Barasingha translated from Hindi means 12 tined (referring to the points of the antlers). Despite this the number of the tines can range from 10 – 15, and in some cases can reach up to 20. This species of deer is a pale orange, which results in these deer being quite easily distinguished from other deer species that are found in Britain and continental Europe.
This species’ native habitat is the Indian subcontinent ranging from the eastern Pakistan to eastern India. However it is one of the introduced deer species that can be found at Woburn Abbey, interestingly at this site, they are separated from Red Deer due to fears of cross-breeding.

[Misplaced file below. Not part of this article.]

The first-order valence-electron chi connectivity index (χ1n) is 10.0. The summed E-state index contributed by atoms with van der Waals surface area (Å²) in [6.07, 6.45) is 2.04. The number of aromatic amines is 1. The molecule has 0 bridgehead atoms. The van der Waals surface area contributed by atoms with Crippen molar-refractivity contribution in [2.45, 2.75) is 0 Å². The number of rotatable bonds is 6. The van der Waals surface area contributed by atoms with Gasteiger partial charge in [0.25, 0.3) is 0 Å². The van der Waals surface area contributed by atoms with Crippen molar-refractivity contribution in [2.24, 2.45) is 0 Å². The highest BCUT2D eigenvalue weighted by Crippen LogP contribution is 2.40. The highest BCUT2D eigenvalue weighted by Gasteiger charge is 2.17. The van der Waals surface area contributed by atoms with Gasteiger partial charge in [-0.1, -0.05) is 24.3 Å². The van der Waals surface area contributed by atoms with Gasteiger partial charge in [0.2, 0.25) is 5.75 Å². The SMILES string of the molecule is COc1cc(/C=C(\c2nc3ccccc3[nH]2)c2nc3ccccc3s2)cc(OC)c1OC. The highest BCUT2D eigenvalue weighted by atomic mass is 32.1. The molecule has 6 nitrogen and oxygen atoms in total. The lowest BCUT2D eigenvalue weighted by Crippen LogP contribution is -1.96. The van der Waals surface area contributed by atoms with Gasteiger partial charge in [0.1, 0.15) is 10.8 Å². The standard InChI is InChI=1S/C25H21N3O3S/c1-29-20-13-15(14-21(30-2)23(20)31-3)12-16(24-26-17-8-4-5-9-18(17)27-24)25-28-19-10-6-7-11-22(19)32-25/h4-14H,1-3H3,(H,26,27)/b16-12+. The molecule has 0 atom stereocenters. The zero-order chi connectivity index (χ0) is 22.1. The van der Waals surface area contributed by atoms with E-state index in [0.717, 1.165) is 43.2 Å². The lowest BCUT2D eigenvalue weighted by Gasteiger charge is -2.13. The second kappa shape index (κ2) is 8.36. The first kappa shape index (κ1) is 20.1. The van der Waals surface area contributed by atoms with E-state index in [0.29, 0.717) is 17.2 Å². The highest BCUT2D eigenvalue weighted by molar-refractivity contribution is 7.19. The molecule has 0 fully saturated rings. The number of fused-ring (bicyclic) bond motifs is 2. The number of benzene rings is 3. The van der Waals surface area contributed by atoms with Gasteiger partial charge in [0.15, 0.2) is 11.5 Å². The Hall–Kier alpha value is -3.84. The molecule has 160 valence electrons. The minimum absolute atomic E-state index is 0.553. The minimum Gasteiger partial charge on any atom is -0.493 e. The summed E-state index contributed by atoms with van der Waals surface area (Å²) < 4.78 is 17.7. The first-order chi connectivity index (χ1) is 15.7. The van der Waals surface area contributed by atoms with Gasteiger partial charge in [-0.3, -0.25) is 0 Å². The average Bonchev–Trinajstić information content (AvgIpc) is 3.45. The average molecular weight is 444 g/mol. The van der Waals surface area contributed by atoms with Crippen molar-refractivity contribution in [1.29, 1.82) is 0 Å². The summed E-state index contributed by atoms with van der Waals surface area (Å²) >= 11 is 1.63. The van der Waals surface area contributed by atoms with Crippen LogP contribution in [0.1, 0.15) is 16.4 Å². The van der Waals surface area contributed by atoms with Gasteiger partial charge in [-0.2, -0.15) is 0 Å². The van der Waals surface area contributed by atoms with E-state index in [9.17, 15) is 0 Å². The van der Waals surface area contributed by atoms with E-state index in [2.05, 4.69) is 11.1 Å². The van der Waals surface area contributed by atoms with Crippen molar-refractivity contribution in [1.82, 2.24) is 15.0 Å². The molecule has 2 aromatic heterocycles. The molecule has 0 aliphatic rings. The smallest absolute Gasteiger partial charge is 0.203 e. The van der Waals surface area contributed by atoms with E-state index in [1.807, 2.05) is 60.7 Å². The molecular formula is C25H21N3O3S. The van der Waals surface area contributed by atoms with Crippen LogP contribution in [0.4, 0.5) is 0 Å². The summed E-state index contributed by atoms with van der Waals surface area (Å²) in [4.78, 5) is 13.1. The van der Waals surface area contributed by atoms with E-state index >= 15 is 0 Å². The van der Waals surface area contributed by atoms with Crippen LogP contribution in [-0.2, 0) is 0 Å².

Like most species of deer the Barasingha Deer is a herbivore and eats a number of different grass species, leaves, and occasionally berries.
Predators & Threats
In the locations that they do not naturally occur, they have very few predators and none in Britain. In their native habitats, and some specific areas they are preyed upon by large cats, such as leopards and tigers. Habitat loss via human activity is another threat to this species, which has resulted in a significant loss of individual numbers.
- The Barasingha Deer is listed as “Vulnerable” and in India numbers have dropped as low as 64. Populations are now recovering and there is an estimated 500-600.
- Herds can be as large as 20 individuals and can consist of all males, all females or a combination of the two.
|Common Name(s)||Scientific Name|
|Barasingha Deer, Barasingha, Swamp Deer.||Rucervus duvaucelii|
|To the shoulders 1.1 – 1.2m|
|Up to 20 years.|
Best Time to Look
All year round.